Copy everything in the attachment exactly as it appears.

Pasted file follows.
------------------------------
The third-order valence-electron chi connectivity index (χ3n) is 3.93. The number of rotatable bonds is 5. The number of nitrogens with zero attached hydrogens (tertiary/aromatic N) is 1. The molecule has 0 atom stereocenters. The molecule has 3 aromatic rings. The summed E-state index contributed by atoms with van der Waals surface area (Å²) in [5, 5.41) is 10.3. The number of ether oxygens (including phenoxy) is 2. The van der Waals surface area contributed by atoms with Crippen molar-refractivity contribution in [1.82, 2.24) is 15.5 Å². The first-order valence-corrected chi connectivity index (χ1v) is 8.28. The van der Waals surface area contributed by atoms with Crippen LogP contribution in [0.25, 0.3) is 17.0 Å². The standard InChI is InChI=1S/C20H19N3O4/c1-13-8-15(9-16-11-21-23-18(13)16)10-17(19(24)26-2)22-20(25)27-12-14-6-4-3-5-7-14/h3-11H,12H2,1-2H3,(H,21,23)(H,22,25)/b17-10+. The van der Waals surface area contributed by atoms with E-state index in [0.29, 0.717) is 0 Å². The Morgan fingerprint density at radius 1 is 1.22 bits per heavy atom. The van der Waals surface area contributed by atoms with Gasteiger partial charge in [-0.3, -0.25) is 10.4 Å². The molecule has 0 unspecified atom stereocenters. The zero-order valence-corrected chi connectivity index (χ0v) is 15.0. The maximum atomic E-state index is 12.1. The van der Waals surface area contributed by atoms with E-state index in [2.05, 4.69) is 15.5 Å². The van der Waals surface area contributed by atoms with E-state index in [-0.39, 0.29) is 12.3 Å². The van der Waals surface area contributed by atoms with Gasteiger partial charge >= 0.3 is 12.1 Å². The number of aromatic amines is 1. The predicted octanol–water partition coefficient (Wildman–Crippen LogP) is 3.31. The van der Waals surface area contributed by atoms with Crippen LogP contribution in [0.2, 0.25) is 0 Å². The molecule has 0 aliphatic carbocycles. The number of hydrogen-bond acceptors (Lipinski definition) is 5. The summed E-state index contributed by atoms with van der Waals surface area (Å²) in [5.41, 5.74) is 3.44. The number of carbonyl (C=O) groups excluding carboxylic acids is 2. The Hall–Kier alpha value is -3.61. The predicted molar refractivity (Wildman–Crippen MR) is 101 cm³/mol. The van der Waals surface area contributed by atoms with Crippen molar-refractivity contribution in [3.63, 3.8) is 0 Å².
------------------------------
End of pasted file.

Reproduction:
The third-order valence-electron chi connectivity index (χ3n) is 3.93. The number of rotatable bonds is 5. The number of nitrogens with zero attached hydrogens (tertiary/aromatic N) is 1. The molecule has 0 atom stereocenters. The molecule has 3 aromatic rings. The summed E-state index contributed by atoms with van der Waals surface area (Å²) in [5, 5.41) is 10.3. The number of ether oxygens (including phenoxy) is 2. The van der Waals surface area contributed by atoms with Crippen molar-refractivity contribution in [1.82, 2.24) is 15.5 Å². The first-order valence-corrected chi connectivity index (χ1v) is 8.28. The van der Waals surface area contributed by atoms with Crippen LogP contribution in [0.25, 0.3) is 17.0 Å². The standard InChI is InChI=1S/C20H19N3O4/c1-13-8-15(9-16-11-21-23-18(13)16)10-17(19(24)26-2)22-20(25)27-12-14-6-4-3-5-7-14/h3-11H,12H2,1-2H3,(H,21,23)(H,22,25)/b17-10+. The van der Waals surface area contributed by atoms with E-state index in [0.29, 0.717) is 0 Å². The Morgan fingerprint density at radius 1 is 1.22 bits per heavy atom. The van der Waals surface area contributed by atoms with Gasteiger partial charge in [-0.3, -0.25) is 10.4 Å². The molecule has 0 unspecified atom stereocenters. The zero-order valence-corrected chi connectivity index (χ0v) is 15.0. The maximum atomic E-state index is 12.1. The van der Waals surface area contributed by atoms with E-state index in [2.05, 4.69) is 15.5 Å². The van der Waals surface area contributed by atoms with E-state index in [-0.39, 0.29) is 12.3 Å². The van der Waals surface area contributed by atoms with Gasteiger partial charge >= 0.3 is 12.1 Å². The number of aromatic amines is 1. The predicted octanol–water partition coefficient (Wildman–Crippen LogP) is 3.31. The van der Waals surface area contributed by atoms with Crippen LogP contribution in [0.2, 0.25) is 0 Å². The molecule has 0 aliphatic carbocycles. The number of hydrogen-bond acceptors (Lipinski definition) is 5. The summed E-state index contributed by atoms with van der Waals surface area (Å²) in [5.41, 5.74) is 3.44. The number of carbonyl (C=O) groups excluding carboxylic acids is 2. The Hall–Kier alpha value is -3.61. The predicted molar refractivity (Wildman–Crippen MR) is 101 cm³/mol. The van der Waals surface area contributed by atoms with Crippen molar-refractivity contribution in [3.63, 3.8) is 0 Å².